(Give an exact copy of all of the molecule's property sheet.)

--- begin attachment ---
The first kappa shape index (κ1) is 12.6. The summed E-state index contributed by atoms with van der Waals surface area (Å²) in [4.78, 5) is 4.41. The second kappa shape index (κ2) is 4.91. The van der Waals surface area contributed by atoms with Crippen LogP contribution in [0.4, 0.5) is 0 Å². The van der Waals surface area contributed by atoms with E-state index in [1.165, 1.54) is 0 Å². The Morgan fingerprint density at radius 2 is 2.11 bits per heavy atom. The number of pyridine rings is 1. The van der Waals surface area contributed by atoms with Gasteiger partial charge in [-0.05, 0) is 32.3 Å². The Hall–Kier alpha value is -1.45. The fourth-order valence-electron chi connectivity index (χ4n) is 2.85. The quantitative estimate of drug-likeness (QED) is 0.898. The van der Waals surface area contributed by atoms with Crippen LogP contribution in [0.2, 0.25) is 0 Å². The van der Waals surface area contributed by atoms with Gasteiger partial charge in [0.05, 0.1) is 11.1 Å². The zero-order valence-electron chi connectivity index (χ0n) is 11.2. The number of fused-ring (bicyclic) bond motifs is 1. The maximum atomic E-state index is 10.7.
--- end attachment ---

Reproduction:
The first kappa shape index (κ1) is 12.6. The summed E-state index contributed by atoms with van der Waals surface area (Å²) in [4.78, 5) is 4.41. The second kappa shape index (κ2) is 4.91. The van der Waals surface area contributed by atoms with Crippen LogP contribution in [0.4, 0.5) is 0 Å². The van der Waals surface area contributed by atoms with E-state index in [1.165, 1.54) is 0 Å². The Morgan fingerprint density at radius 2 is 2.11 bits per heavy atom. The number of pyridine rings is 1. The van der Waals surface area contributed by atoms with Gasteiger partial charge in [-0.05, 0) is 32.3 Å². The Hall–Kier alpha value is -1.45. The fourth-order valence-electron chi connectivity index (χ4n) is 2.85. The quantitative estimate of drug-likeness (QED) is 0.898. The van der Waals surface area contributed by atoms with Crippen LogP contribution in [0.2, 0.25) is 0 Å². The van der Waals surface area contributed by atoms with Gasteiger partial charge in [0.05, 0.1) is 11.1 Å². The zero-order valence-electron chi connectivity index (χ0n) is 11.2. The number of fused-ring (bicyclic) bond motifs is 1. The maximum atomic E-state index is 10.7.